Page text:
Smallpox was an infectious disease caused by either of two virus variants, Variola major and Variola minor. The disease is also known by the Latin names Variola or Variola vera, derived from varius ("spotted") or varus ("pimple"). The disease was originally known in English as the "pox" or "red plague"; the term "smallpox" was first used in Britain in the 15th century to distinguish variola from the "great pox" (syphilis). The last naturally occurring case of smallpox (Variola minor) was diagnosed on 26 October 1977.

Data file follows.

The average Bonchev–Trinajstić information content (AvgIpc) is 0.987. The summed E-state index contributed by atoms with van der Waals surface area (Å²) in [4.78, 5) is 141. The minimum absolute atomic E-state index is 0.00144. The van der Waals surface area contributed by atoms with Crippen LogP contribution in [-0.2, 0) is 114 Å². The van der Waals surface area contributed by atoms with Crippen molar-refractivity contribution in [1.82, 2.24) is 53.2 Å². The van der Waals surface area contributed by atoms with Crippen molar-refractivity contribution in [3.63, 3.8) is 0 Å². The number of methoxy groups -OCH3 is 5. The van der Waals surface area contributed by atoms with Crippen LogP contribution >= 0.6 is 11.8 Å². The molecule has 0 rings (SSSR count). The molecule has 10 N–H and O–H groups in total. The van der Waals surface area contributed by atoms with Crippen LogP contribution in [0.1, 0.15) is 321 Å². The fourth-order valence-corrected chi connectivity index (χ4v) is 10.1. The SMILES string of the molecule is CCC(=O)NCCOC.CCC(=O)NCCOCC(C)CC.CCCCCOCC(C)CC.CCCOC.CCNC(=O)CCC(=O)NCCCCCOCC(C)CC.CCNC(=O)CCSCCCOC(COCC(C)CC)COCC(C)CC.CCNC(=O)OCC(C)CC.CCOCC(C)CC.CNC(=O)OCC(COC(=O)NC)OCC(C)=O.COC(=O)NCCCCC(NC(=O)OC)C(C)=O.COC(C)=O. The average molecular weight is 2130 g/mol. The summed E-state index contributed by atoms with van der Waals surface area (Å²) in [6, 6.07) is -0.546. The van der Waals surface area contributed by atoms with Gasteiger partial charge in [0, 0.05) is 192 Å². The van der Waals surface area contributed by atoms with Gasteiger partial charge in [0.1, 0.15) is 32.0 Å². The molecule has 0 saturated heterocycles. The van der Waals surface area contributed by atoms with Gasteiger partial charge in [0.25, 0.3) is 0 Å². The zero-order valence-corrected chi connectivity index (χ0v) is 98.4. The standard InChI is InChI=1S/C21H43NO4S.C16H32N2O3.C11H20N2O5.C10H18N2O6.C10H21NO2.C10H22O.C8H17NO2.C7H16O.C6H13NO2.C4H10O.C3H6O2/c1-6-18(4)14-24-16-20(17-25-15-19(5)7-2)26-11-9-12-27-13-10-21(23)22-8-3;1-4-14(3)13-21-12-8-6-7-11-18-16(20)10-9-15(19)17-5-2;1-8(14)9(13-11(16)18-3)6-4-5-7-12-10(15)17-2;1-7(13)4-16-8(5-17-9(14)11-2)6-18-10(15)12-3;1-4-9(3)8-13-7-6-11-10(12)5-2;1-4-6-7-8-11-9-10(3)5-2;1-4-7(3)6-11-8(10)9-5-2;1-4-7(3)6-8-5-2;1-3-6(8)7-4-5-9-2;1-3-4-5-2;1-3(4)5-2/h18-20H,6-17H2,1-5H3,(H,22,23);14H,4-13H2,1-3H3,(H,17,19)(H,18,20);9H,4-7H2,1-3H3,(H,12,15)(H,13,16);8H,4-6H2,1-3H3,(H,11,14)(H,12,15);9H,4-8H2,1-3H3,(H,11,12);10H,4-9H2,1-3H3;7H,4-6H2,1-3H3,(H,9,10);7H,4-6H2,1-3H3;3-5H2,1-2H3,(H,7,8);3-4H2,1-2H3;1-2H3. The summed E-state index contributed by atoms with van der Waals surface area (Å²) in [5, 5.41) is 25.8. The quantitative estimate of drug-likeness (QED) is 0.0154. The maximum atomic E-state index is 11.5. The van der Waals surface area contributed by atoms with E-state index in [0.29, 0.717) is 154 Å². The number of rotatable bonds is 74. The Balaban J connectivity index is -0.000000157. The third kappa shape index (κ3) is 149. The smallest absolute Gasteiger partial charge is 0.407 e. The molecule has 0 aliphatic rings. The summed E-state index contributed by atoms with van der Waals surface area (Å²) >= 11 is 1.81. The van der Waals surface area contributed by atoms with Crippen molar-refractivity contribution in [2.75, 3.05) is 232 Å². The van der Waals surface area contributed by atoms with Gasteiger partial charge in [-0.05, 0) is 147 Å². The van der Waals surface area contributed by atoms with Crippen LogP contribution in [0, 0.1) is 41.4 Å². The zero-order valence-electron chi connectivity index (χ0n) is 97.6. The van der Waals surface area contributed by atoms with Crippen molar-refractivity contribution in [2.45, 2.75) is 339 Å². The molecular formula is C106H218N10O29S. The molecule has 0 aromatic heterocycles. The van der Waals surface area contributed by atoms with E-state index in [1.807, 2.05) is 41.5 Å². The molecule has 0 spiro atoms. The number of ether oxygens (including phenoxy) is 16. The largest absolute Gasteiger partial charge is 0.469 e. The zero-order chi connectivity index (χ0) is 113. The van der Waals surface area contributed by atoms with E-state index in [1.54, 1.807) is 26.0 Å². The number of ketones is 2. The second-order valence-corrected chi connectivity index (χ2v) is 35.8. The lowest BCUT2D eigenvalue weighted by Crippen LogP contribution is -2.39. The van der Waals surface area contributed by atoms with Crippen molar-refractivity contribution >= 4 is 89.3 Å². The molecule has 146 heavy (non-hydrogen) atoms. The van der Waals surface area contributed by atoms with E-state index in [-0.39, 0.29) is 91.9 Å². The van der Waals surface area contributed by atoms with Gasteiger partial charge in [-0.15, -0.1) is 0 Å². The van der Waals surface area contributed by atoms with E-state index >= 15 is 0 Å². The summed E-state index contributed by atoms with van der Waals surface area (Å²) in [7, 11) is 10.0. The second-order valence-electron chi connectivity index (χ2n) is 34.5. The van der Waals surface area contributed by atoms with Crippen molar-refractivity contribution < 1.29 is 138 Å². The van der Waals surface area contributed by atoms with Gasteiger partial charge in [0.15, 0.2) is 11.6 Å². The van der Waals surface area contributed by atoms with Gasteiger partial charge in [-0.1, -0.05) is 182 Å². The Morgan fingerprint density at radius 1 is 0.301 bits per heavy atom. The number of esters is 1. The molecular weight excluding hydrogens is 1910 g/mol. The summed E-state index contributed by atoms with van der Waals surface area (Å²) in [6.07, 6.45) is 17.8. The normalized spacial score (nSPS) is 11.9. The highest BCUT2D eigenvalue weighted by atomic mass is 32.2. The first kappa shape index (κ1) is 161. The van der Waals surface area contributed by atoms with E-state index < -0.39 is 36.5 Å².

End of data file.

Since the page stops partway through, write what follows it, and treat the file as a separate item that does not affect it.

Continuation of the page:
Smallpox was localized in small blood vessels of the skin and in the mouth and throat. In the skin it resulted in a characteristic maculopapular rash and, later, raised fluid-filled blisters. V. major produced a more serious disease and had an overall mortality rate of 30–35%. V. minor caused a milder form of disease (also known as alastrim, cottonpox, milkpox, whitepox, and Cuban itch) which killed about 1% of its victims. Long-term complications of V. major infection included characteristic scars, commonly on the face, which occur in 65–85% of survivors. Blindness resulting from corneal ulceration and scarring, and limb deformities due to arthritis and osteomyelitis were less common complications, seen in about 2–5% of cases.